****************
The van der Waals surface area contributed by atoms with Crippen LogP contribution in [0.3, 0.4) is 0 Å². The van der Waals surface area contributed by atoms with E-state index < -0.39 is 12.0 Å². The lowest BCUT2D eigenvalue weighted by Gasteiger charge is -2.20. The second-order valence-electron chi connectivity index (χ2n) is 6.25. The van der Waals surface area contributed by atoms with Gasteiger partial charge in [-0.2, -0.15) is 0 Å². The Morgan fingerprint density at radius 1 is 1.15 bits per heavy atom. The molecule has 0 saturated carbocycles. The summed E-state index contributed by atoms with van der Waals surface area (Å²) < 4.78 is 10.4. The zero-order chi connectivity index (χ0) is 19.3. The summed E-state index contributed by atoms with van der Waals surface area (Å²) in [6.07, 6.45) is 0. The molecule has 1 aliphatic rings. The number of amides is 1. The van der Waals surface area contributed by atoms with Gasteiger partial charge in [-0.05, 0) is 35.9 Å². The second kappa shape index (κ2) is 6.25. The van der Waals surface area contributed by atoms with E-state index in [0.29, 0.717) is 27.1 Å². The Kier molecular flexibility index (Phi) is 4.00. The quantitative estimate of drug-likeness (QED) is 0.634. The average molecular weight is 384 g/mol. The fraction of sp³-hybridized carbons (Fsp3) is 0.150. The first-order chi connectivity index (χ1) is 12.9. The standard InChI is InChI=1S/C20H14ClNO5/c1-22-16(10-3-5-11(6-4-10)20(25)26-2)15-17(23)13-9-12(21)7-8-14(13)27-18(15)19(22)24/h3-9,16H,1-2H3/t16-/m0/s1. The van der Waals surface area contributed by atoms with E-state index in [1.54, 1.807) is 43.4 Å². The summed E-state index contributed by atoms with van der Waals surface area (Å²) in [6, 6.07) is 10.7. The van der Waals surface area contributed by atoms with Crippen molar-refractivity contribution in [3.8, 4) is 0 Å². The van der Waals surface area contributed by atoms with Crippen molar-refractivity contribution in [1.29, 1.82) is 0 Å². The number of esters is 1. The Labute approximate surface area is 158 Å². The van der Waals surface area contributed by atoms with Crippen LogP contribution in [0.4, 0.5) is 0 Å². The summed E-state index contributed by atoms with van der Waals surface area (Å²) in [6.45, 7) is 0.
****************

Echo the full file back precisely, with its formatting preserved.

The van der Waals surface area contributed by atoms with Crippen LogP contribution in [0.3, 0.4) is 0 Å². The van der Waals surface area contributed by atoms with E-state index < -0.39 is 12.0 Å². The lowest BCUT2D eigenvalue weighted by Gasteiger charge is -2.20. The second-order valence-electron chi connectivity index (χ2n) is 6.25. The van der Waals surface area contributed by atoms with Gasteiger partial charge in [-0.2, -0.15) is 0 Å². The Morgan fingerprint density at radius 1 is 1.15 bits per heavy atom. The molecule has 0 saturated carbocycles. The summed E-state index contributed by atoms with van der Waals surface area (Å²) < 4.78 is 10.4. The zero-order chi connectivity index (χ0) is 19.3. The summed E-state index contributed by atoms with van der Waals surface area (Å²) in [6.07, 6.45) is 0. The molecule has 1 aliphatic rings. The number of amides is 1. The van der Waals surface area contributed by atoms with Gasteiger partial charge in [-0.05, 0) is 35.9 Å². The second kappa shape index (κ2) is 6.25. The van der Waals surface area contributed by atoms with E-state index in [0.29, 0.717) is 27.1 Å². The Kier molecular flexibility index (Phi) is 4.00. The quantitative estimate of drug-likeness (QED) is 0.634. The average molecular weight is 384 g/mol. The fraction of sp³-hybridized carbons (Fsp3) is 0.150. The first-order chi connectivity index (χ1) is 12.9. The standard InChI is InChI=1S/C20H14ClNO5/c1-22-16(10-3-5-11(6-4-10)20(25)26-2)15-17(23)13-9-12(21)7-8-14(13)27-18(15)19(22)24/h3-9,16H,1-2H3/t16-/m0/s1. The van der Waals surface area contributed by atoms with E-state index in [1.54, 1.807) is 43.4 Å². The summed E-state index contributed by atoms with van der Waals surface area (Å²) in [6, 6.07) is 10.7. The van der Waals surface area contributed by atoms with Crippen molar-refractivity contribution in [3.8, 4) is 0 Å². The van der Waals surface area contributed by atoms with Crippen molar-refractivity contribution in [1.29, 1.82) is 0 Å². The number of esters is 1. The Labute approximate surface area is 158 Å². The van der Waals surface area contributed by atoms with Crippen LogP contribution in [0.4, 0.5) is 0 Å². The summed E-state index contributed by atoms with van der Waals surface area (Å²) in [6.45, 7) is 0.